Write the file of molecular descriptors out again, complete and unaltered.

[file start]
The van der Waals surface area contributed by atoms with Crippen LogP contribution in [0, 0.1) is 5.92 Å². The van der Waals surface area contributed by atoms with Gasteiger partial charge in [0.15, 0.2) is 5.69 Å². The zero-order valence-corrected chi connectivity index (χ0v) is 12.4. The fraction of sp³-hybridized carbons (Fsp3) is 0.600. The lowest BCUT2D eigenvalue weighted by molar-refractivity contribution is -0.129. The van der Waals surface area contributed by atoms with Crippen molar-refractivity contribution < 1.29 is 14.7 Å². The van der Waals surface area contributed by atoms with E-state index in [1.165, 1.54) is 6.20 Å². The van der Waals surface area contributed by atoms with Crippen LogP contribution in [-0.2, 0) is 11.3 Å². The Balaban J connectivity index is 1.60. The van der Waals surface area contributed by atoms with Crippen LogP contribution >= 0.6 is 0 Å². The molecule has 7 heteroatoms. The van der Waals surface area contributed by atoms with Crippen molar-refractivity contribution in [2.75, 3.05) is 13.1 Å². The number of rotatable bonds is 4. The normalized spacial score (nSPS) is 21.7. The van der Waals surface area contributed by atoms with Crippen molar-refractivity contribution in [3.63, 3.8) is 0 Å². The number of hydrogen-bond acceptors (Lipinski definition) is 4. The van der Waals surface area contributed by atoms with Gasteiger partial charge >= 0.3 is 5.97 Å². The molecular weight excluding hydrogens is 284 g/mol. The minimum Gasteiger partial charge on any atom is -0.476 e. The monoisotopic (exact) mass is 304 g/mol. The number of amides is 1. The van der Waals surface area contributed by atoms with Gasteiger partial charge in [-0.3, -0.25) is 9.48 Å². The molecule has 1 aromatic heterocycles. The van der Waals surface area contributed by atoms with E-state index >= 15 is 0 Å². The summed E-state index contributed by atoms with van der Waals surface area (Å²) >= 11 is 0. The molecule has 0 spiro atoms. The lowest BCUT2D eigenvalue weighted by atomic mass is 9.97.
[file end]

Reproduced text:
The van der Waals surface area contributed by atoms with Crippen LogP contribution in [0, 0.1) is 5.92 Å². The van der Waals surface area contributed by atoms with Gasteiger partial charge in [0.15, 0.2) is 5.69 Å². The zero-order valence-corrected chi connectivity index (χ0v) is 12.4. The fraction of sp³-hybridized carbons (Fsp3) is 0.600. The lowest BCUT2D eigenvalue weighted by molar-refractivity contribution is -0.129. The van der Waals surface area contributed by atoms with Crippen molar-refractivity contribution < 1.29 is 14.7 Å². The van der Waals surface area contributed by atoms with E-state index in [1.165, 1.54) is 6.20 Å². The van der Waals surface area contributed by atoms with Crippen LogP contribution in [-0.2, 0) is 11.3 Å². The Balaban J connectivity index is 1.60. The van der Waals surface area contributed by atoms with Crippen LogP contribution >= 0.6 is 0 Å². The molecule has 7 heteroatoms. The van der Waals surface area contributed by atoms with Crippen molar-refractivity contribution in [2.75, 3.05) is 13.1 Å². The number of rotatable bonds is 4. The normalized spacial score (nSPS) is 21.7. The van der Waals surface area contributed by atoms with Crippen molar-refractivity contribution in [3.63, 3.8) is 0 Å². The number of hydrogen-bond acceptors (Lipinski definition) is 4. The van der Waals surface area contributed by atoms with Gasteiger partial charge >= 0.3 is 5.97 Å². The molecular weight excluding hydrogens is 284 g/mol. The minimum Gasteiger partial charge on any atom is -0.476 e. The monoisotopic (exact) mass is 304 g/mol. The number of amides is 1. The van der Waals surface area contributed by atoms with Gasteiger partial charge in [-0.3, -0.25) is 9.48 Å². The molecule has 1 aromatic heterocycles. The van der Waals surface area contributed by atoms with E-state index >= 15 is 0 Å². The summed E-state index contributed by atoms with van der Waals surface area (Å²) >= 11 is 0. The molecule has 0 spiro atoms. The lowest BCUT2D eigenvalue weighted by atomic mass is 9.97.